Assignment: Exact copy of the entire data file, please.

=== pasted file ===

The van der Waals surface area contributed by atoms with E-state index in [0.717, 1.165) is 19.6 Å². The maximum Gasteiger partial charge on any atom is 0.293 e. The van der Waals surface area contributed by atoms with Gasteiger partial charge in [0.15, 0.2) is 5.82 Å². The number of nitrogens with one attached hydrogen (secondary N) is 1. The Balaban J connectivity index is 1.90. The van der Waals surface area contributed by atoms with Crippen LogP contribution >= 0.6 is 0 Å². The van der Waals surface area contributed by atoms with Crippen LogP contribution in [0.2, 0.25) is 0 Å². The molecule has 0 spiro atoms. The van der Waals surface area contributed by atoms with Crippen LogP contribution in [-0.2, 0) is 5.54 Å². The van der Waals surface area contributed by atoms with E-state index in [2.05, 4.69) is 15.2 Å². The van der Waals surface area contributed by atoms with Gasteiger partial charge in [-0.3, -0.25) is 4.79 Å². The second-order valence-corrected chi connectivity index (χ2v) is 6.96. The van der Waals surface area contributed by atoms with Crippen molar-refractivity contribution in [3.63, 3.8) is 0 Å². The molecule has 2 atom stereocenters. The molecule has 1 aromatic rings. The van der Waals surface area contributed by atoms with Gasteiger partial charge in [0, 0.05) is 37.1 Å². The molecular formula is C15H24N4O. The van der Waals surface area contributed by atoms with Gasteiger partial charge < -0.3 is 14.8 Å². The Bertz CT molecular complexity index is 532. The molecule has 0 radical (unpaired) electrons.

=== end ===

The van der Waals surface area contributed by atoms with E-state index in [0.717, 1.165) is 19.6 Å². The maximum Gasteiger partial charge on any atom is 0.293 e. The van der Waals surface area contributed by atoms with Gasteiger partial charge in [0.15, 0.2) is 5.82 Å². The number of nitrogens with one attached hydrogen (secondary N) is 1. The Balaban J connectivity index is 1.90. The van der Waals surface area contributed by atoms with Crippen LogP contribution >= 0.6 is 0 Å². The van der Waals surface area contributed by atoms with Crippen LogP contribution in [0.2, 0.25) is 0 Å². The molecule has 0 spiro atoms. The van der Waals surface area contributed by atoms with Crippen LogP contribution in [-0.2, 0) is 5.54 Å². The van der Waals surface area contributed by atoms with E-state index in [2.05, 4.69) is 15.2 Å². The van der Waals surface area contributed by atoms with Gasteiger partial charge in [-0.3, -0.25) is 4.79 Å². The second-order valence-corrected chi connectivity index (χ2v) is 6.96. The van der Waals surface area contributed by atoms with Crippen molar-refractivity contribution in [3.63, 3.8) is 0 Å². The molecule has 2 atom stereocenters. The molecule has 1 aromatic rings. The van der Waals surface area contributed by atoms with Gasteiger partial charge in [0, 0.05) is 37.1 Å². The molecular formula is C15H24N4O. The van der Waals surface area contributed by atoms with Gasteiger partial charge < -0.3 is 14.8 Å². The Bertz CT molecular complexity index is 532. The molecule has 0 radical (unpaired) electrons.